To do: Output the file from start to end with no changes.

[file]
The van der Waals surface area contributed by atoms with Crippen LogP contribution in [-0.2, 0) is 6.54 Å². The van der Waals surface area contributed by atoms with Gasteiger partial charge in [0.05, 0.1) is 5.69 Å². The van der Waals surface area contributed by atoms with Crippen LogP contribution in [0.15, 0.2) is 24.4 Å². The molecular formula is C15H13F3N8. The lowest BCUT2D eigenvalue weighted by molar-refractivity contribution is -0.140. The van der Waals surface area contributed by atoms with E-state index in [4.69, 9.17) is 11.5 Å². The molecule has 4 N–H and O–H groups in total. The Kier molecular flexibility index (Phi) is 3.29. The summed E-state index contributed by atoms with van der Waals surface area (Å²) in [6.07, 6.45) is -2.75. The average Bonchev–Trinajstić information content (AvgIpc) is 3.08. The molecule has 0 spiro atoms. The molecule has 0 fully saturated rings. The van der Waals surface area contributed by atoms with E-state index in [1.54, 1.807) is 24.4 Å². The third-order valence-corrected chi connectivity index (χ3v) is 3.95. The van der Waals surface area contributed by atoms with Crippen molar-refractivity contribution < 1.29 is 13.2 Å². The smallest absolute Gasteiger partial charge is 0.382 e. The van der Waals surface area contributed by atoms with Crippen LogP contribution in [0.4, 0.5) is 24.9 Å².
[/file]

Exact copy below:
The van der Waals surface area contributed by atoms with Crippen LogP contribution in [-0.2, 0) is 6.54 Å². The van der Waals surface area contributed by atoms with Gasteiger partial charge in [0.05, 0.1) is 5.69 Å². The van der Waals surface area contributed by atoms with Crippen LogP contribution in [0.15, 0.2) is 24.4 Å². The molecular formula is C15H13F3N8. The lowest BCUT2D eigenvalue weighted by molar-refractivity contribution is -0.140. The van der Waals surface area contributed by atoms with E-state index in [4.69, 9.17) is 11.5 Å². The molecule has 4 N–H and O–H groups in total. The Kier molecular flexibility index (Phi) is 3.29. The summed E-state index contributed by atoms with van der Waals surface area (Å²) in [6.07, 6.45) is -2.75. The average Bonchev–Trinajstić information content (AvgIpc) is 3.08. The molecule has 0 spiro atoms. The molecule has 0 fully saturated rings. The van der Waals surface area contributed by atoms with E-state index in [1.54, 1.807) is 24.4 Å². The third-order valence-corrected chi connectivity index (χ3v) is 3.95. The van der Waals surface area contributed by atoms with Crippen molar-refractivity contribution < 1.29 is 13.2 Å². The smallest absolute Gasteiger partial charge is 0.382 e. The van der Waals surface area contributed by atoms with Crippen LogP contribution in [0.4, 0.5) is 24.9 Å².